Recently (as in today), Craftsy published a post of mine about interesting wedding cakes from around the globe. It features about 7 interesting cakes from far-flung locales, and in my opinion, it's a sweet way to do some armchair travel and learn about some unique cakes.
But I wanted to expand upon the tradition of Bermudese wedding cakes, because I found it so darned interesting. And, the cakes are so, so, pretty. That's them, above. The photographer, Sacha Blackburne, was kind enough to share some of her images with me, which is delightful, because as you can see, she's a really talented photographer and really knows how to capture the beauty of a cake.
But on to the Bermudese wedding cake tradition. As you can see in the photo at the top, weddings are twice as nice in Bermuda, because there are two cakes. They are decorated in silver and gold, respectively, so you'll have to give me a moment here while I do some arpeggios and sing the "siiiiiiiiilver and goooooooooold" song from the TV special of Rudolph the Red-Nosed Reindeer for several moments here.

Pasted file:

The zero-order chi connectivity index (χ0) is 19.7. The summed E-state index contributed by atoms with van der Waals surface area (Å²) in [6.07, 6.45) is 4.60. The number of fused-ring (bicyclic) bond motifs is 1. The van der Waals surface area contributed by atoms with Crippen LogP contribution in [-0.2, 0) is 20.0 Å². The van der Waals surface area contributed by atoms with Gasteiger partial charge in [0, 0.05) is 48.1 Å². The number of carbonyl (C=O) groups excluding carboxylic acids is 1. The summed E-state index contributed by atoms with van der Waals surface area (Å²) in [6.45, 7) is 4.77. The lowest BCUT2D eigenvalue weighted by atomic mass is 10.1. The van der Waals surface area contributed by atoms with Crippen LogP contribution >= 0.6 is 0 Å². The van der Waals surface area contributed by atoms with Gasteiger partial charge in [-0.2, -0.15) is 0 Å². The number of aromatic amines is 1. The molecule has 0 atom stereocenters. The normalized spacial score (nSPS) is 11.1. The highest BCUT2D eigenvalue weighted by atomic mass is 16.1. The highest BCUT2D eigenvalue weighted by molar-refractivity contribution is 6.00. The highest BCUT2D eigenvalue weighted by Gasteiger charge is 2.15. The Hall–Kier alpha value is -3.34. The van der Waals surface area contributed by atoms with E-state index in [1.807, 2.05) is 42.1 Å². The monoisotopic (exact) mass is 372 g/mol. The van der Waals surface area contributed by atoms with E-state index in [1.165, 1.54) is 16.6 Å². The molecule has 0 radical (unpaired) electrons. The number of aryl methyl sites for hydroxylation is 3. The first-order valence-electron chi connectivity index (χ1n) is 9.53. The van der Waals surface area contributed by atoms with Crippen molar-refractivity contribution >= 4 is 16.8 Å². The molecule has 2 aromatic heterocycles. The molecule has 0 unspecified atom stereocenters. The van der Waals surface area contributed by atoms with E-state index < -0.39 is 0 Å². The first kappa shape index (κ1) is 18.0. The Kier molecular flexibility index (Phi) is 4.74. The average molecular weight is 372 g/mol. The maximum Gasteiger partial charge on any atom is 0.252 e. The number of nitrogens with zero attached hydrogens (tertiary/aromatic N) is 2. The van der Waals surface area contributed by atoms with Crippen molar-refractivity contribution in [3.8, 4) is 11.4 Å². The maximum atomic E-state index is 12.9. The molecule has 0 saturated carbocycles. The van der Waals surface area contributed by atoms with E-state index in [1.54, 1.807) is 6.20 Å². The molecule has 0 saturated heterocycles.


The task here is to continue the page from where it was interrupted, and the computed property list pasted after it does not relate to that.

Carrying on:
OK, I'm done. Back to the cakes.
The larger cake, sometimes referred to as the “bride’s cake,” is a large, often multi-tiered fruitcake-like confection covered with silver leaf, which I have read is meant to symbolize purity. Snazzy purity, that is!
And, of course, the fruitcake is often made using rum from the region.
A smaller cake, the groom’s cake, is a pound cake that is often covered in gold leaf. This is meant to symbolize wealth and prosperity. Once again: snazzy!
The traditional topping? No figurines of a smiling bride and groom here. The traditional cake topper is a real sapling, which is then planted by the couple as a symbol of their growing love and life together. Decoration including other vines, leaves, etc may accentuate this theme.